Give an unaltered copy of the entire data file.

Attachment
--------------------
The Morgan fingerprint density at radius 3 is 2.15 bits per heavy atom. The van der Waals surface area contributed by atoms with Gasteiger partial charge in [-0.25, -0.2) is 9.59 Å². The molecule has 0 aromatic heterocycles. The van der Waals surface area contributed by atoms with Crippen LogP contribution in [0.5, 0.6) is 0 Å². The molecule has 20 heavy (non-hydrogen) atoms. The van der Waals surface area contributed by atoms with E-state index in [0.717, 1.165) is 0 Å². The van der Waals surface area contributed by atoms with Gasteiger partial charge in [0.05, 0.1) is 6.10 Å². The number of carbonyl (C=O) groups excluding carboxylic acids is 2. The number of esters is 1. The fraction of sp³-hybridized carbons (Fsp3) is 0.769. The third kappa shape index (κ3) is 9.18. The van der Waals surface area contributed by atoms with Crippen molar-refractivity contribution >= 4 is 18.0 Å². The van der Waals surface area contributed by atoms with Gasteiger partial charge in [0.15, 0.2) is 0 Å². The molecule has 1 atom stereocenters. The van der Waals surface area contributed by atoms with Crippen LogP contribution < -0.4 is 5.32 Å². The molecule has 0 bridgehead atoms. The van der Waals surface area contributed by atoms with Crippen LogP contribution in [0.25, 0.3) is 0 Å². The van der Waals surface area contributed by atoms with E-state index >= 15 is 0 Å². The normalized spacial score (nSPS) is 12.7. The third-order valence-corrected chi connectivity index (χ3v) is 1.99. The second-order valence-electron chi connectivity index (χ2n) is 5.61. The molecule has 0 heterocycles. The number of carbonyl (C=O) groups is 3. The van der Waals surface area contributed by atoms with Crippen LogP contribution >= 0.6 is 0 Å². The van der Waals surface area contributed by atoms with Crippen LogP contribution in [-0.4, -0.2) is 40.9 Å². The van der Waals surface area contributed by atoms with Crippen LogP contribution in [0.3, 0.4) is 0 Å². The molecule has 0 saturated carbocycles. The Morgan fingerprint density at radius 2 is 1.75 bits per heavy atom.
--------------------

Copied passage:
The Morgan fingerprint density at radius 3 is 2.15 bits per heavy atom. The van der Waals surface area contributed by atoms with Gasteiger partial charge in [-0.25, -0.2) is 9.59 Å². The molecule has 0 aromatic heterocycles. The van der Waals surface area contributed by atoms with Crippen LogP contribution in [0.5, 0.6) is 0 Å². The molecule has 20 heavy (non-hydrogen) atoms. The van der Waals surface area contributed by atoms with E-state index in [0.717, 1.165) is 0 Å². The van der Waals surface area contributed by atoms with Gasteiger partial charge in [0.05, 0.1) is 6.10 Å². The number of carbonyl (C=O) groups excluding carboxylic acids is 2. The number of esters is 1. The fraction of sp³-hybridized carbons (Fsp3) is 0.769. The third kappa shape index (κ3) is 9.18. The van der Waals surface area contributed by atoms with Crippen molar-refractivity contribution >= 4 is 18.0 Å². The van der Waals surface area contributed by atoms with Gasteiger partial charge in [0.15, 0.2) is 0 Å². The molecule has 1 atom stereocenters. The van der Waals surface area contributed by atoms with Crippen LogP contribution < -0.4 is 5.32 Å². The molecule has 0 bridgehead atoms. The van der Waals surface area contributed by atoms with Crippen LogP contribution in [0.25, 0.3) is 0 Å². The van der Waals surface area contributed by atoms with E-state index >= 15 is 0 Å². The normalized spacial score (nSPS) is 12.7. The third-order valence-corrected chi connectivity index (χ3v) is 1.99. The second-order valence-electron chi connectivity index (χ2n) is 5.61. The molecule has 0 heterocycles. The number of carbonyl (C=O) groups is 3. The van der Waals surface area contributed by atoms with Crippen LogP contribution >= 0.6 is 0 Å². The van der Waals surface area contributed by atoms with Crippen LogP contribution in [-0.4, -0.2) is 40.9 Å². The van der Waals surface area contributed by atoms with Crippen LogP contribution in [0.3, 0.4) is 0 Å². The molecule has 0 saturated carbocycles. The Morgan fingerprint density at radius 2 is 1.75 bits per heavy atom.